Farming organic shrimps in Mekong Delta

Aquaculture in the Mekong Delta has become a key industry of the country, bringing in an average of 4 billion USD per year, the shrimp sector included. 

Effective cooperation

Being supported by GIZ, a German’s provider of international cooperation and development services, farmers of the Mekong Delta are shifting to cultivate shrimps in the green tech direction, promising a sustainable exploitation of the top strength of the region.

After more than twenty years engaging into shrimp cultivation, Ngô Công Luận, Director of the 14-10 Fisheries and Agriculture Cooperation in Hoà Tú 2 commune, Mỹ Xuyên district, Sóc Trăng province, has been investing into organic and safe shrimp cultivation model since 2017 and feeling delighted for productivity and quality of the deliverables.

Instead of conventional earthen ponds, he shifted to farm shrimps in an entirely closed green tech ponds. As it is a new model, he spends only 300m2 to build two plastic lining ponds with one located on the ground and one being built with steel surroundings. The latter is sponsored 55 million dong by GIZ.

Being different from industrial shrimp cultivation in a water cycling system, the green tech model involves bringing water from a grow-out pond to a biogas tank before discharging it into a disposal channel for treatment and bringing it back to the grow-out pond for reuse. This model has an advantage that water sources getting polluted due to discharged substances left during cultivation is impossible. In his opinion, this is a sustainable model.

The Cooperative has been achieving high economic efficiency by strictly following requirements of protecting the grow-out pond’s environment for many years. This unit provides around 50 tons of commercial shrimps to the market and gets billions of dollars in net profit.

Not only working with the 14-10 Fisheries and Agriculture Cooperative, but GIZ also developed its projects in three provinces Sóc Trăng, Bạc Long and Cà Mau. Besides a part of financial support, the project provides technical training courses and holds workshops to share experiences and disseminate the model. As much as 100,000 Euro, equally to 2.5 billion dong, is spent on the project.

Invest into organic shrimp farms

Brackish shrimp farming in Sóc Trăng province in particular and prefectures in the Mekong Delta in general has been improved with higher quality and safety. By investing into new farming models such as super-intensive, intensive, shrimp-rice, shrimp-mangrove, the local shrimp sector has achieved an increase in output and improved quality of the species. However, a swift development might bring out negative environmental concerns and spread pathogens if there is not any solution for treatment of discharged substances.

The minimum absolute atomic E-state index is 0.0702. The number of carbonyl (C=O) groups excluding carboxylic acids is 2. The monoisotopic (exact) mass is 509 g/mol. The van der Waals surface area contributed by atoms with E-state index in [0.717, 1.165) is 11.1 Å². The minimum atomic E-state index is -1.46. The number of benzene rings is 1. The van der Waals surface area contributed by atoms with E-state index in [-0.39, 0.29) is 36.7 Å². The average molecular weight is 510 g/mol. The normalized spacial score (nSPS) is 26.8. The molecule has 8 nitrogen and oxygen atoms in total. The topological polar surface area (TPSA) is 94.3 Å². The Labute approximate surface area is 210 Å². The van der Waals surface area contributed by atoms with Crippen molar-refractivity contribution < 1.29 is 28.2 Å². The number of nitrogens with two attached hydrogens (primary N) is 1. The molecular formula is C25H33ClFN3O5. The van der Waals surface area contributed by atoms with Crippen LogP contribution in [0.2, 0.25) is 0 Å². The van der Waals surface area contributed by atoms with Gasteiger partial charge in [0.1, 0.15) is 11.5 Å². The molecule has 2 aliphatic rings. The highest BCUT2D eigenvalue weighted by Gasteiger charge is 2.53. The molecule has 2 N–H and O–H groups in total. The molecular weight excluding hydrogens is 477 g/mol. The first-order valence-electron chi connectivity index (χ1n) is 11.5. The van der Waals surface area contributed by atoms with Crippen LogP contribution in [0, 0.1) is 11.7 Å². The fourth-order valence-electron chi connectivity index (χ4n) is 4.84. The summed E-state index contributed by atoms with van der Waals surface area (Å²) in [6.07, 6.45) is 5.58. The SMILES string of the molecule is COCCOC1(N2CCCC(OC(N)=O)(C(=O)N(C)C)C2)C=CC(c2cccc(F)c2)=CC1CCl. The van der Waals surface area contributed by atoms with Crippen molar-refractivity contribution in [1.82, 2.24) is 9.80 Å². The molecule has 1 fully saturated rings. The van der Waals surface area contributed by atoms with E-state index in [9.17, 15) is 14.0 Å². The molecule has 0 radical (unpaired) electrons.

With the support of international organizations, the local fisheries sector is ramping up to disseminate the necessity of environmental management during cultivation to tackle this situation. Besides, organic shrimp cultivation for safety, effectiveness and sustainability assurance involves farming shrimps in an entirely closed system without using probiotics in water treatment, chemical substances and antibiotics. One specific model is shrimp-mangrove in Bạc Liêu.

Hồ Thanh Tuấn, Deputy Head of Agriculture and Rural Development Office in Đông Hải district, Bạc Liêu, said: “the Agriculture and Rural Development Office is working with companies related to trademark and international certificate development to enhance the value of shrimp, helping local farmers sell shrimps at higher prices, especially making organic shrimps meet standards for exports”.

Sóc Trăng and Bạc Liêu have been successfully applying technical methods to rear organic and safe shrimps. Green tech model will be an effective solution to prevent disease from spreading in farming areas where the water environment has not been well treated due to swift expansion of shrimp ponds. Furthermore, organic and green tech models create a basis for prohibiting antibiotics and chemical substances in shrimp cultivation, meeting increasing demand in quality of deliverables in the race of expanding markets.

Before 2000, farming areas in the south of National Highway 1A through Bạc Liêu, including Hồng Dân, Phước Long districts and Giá Rai town, were acidic soils where produced only one rice each year. Thanks to shrimp-rice practice, local farmers could change their lives by sustainably developing and exporting organic shrimp and rice, which are two economic strengths of these areas.

Huỳnh Quốc Khởi, Director of the Bạc Liêu provincial Agriculture Extension Center said: “The province has now more than 30,000 ha of shrimp-rice and sets a target of reaching 43,000 ha by 2025. Giant river shrimp is the key species, thus, local farmers are advised to approach science and technique”.

Besides providing a part of financial support for shifting from black tiger shrimp to giant river shrimp, Bạc Liêu will continue to invest into traffic and irrigation utilities to stabilize water sources and ensure the productivity of shrimp and rice. Expansion of this  model effectively adapting to climate change and causing any negative environmental concerns is the Government’s plan and direction for sustainable development of the key agricultural area Mekong Delta.


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